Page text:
Arun Sispal is an artist and designer who sought to explore these connections in a tangible way, translating them into fragrant form with the help of British indie perfume house 4160 Tuesdays. You can now experience the results at his exhibition within the Royal College of Art – which is FREE but ends 1st July 2018, so we urge you to make haste before you miss it!

Scroll down for full details of how to get there, but for now we caught up with Arun, and asked him to explain the concept in his own words…

Arun Sispal: ‘The sentence I use to summarise what the work is about is -“If you were unable to experience the qualities of fragrance through the olfactory system, how could you experience its qualities through senses of touch and sight?”

Essentially, this project is to be viewed as a ‘conversation’ and ‘enquiry’, as opposed to a design piece with a final end outcome. The work discusses notions of ‘Interpretation’ and ‘blended senses’, and how the senses can influence one another. The conversation is made up of 3 stages:

Stage 1– I created a bespoke scent
Stage 2– I responded to the scent created through design and material creation
Stage 3– The design work was taken to 4160 Tuesdays, where Sarah McCartney created a fragrance response to the design work.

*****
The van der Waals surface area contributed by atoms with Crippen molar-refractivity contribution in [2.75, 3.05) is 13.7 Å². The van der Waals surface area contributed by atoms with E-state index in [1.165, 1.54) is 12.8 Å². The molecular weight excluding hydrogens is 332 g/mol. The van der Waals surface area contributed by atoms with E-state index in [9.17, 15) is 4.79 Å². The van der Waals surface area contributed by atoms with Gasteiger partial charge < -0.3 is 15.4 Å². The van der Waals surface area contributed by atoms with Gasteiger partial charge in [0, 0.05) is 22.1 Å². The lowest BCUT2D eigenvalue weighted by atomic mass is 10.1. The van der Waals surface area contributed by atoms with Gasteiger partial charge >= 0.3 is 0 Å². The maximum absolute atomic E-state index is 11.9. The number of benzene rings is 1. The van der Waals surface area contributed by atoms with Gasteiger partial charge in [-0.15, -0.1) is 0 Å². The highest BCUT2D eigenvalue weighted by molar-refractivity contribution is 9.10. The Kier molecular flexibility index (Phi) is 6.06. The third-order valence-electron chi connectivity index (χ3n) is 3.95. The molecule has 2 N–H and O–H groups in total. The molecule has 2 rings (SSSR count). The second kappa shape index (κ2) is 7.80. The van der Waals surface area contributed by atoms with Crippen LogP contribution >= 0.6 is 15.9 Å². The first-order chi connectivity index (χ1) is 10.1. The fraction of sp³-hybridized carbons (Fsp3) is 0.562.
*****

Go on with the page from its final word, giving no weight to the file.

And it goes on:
Stage 1– I created a scent at 4160 Tuesdays with a perfumer named Harry. We had several attempts and I described the type of scent I wanted. I needed the scent to have body and definition, as opposed to being something that was very silent and undefined – this was to allow for a successful material interpretation of the scent; because if it was quiet and did not have many facets, I don’t feel the design response would have been engaging or understandable.

In the end, we created a super heavy, dark and dusty scent, with a veil of Dorinia rose that glistens on tops, eventually drying down to something quite powdery. It is a scent than keeps changing, and shows new sides, and that is what I wanted- for it to fleet between these quite dramatic moments.

Stage 2– I then spent time responding to the scent. Thinking about the colours it evokes, the journey of the scent and how it develops over time, its weight, texture etc. (all of these elements that are both tangible and intangible, but once sprayed and in liquid form, this sense of physicality is no longer present). I also got those around me to tell me what the scent evoked for them and any memories, and the responses were so varied and unexpected- depending on their age, location etc.

In terms of the colours… Initially these super dark charcoals and blacks, quite scratched on surface, as the scent isn’t forgiving or a wallflower, but it shouts, and these tones reflected the intensity of the smoke. Also, a refined selection of bitten pink and metallic blush, reflecting the Rose when it is both shrouded in smoke and at its most brightest, clean stage. An abundance of mid tones that do not necessarily sit under the ‘pink’ or ‘grey’ heading, but instead are quite unsure of their identity, and shift between the 2, reflecting the transiency and ephemerality of the scent, and how it develops so much.